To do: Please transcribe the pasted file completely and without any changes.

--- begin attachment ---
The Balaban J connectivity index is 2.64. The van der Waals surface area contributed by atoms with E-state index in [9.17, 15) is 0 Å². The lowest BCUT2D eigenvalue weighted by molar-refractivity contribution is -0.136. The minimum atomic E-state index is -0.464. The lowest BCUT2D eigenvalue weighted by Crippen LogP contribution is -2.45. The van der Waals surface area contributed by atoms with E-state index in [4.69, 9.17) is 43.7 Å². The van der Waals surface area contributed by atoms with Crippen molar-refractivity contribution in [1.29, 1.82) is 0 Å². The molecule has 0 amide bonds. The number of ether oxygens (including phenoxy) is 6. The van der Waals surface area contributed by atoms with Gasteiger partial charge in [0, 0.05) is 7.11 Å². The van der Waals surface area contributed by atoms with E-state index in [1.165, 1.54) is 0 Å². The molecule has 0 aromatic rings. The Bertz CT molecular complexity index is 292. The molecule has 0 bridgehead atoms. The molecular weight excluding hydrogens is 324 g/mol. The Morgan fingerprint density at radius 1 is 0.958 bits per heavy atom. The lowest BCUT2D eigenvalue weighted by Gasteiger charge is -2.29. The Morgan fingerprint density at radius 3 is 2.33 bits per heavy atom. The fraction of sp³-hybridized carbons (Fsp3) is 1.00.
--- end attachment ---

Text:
The Balaban J connectivity index is 2.64. The van der Waals surface area contributed by atoms with E-state index in [9.17, 15) is 0 Å². The lowest BCUT2D eigenvalue weighted by molar-refractivity contribution is -0.136. The minimum atomic E-state index is -0.464. The lowest BCUT2D eigenvalue weighted by Crippen LogP contribution is -2.45. The van der Waals surface area contributed by atoms with E-state index in [4.69, 9.17) is 43.7 Å². The van der Waals surface area contributed by atoms with Crippen molar-refractivity contribution in [1.29, 1.82) is 0 Å². The molecule has 0 amide bonds. The number of ether oxygens (including phenoxy) is 6. The van der Waals surface area contributed by atoms with Gasteiger partial charge in [0, 0.05) is 7.11 Å². The van der Waals surface area contributed by atoms with E-state index in [1.165, 1.54) is 0 Å². The molecule has 0 aromatic rings. The Bertz CT molecular complexity index is 292. The molecule has 0 bridgehead atoms. The molecular weight excluding hydrogens is 324 g/mol. The Morgan fingerprint density at radius 1 is 0.958 bits per heavy atom. The lowest BCUT2D eigenvalue weighted by Gasteiger charge is -2.29. The Morgan fingerprint density at radius 3 is 2.33 bits per heavy atom. The fraction of sp³-hybridized carbons (Fsp3) is 1.00.